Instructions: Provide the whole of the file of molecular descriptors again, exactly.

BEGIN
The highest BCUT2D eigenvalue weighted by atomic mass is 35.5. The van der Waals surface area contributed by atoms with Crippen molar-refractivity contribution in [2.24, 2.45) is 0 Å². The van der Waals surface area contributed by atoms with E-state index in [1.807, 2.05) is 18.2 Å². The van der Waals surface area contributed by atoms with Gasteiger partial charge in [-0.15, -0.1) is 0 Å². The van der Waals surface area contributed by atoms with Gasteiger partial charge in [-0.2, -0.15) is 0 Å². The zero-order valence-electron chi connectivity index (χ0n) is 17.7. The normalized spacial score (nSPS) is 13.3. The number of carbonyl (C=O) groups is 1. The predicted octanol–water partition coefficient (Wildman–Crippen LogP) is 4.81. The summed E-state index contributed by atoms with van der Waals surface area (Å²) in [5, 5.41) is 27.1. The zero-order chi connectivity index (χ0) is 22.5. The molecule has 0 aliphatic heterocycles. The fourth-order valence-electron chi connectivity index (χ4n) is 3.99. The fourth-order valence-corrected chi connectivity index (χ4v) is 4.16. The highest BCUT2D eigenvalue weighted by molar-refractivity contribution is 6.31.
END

The highest BCUT2D eigenvalue weighted by atomic mass is 35.5. The van der Waals surface area contributed by atoms with Crippen molar-refractivity contribution in [2.24, 2.45) is 0 Å². The van der Waals surface area contributed by atoms with E-state index in [1.807, 2.05) is 18.2 Å². The van der Waals surface area contributed by atoms with Gasteiger partial charge in [-0.15, -0.1) is 0 Å². The van der Waals surface area contributed by atoms with Gasteiger partial charge in [-0.2, -0.15) is 0 Å². The zero-order valence-electron chi connectivity index (χ0n) is 17.7. The normalized spacial score (nSPS) is 13.3. The number of carbonyl (C=O) groups is 1. The predicted octanol–water partition coefficient (Wildman–Crippen LogP) is 4.81. The summed E-state index contributed by atoms with van der Waals surface area (Å²) in [5, 5.41) is 27.1. The zero-order chi connectivity index (χ0) is 22.5. The molecule has 0 aliphatic heterocycles. The fourth-order valence-electron chi connectivity index (χ4n) is 3.99. The fourth-order valence-corrected chi connectivity index (χ4v) is 4.16. The highest BCUT2D eigenvalue weighted by molar-refractivity contribution is 6.31.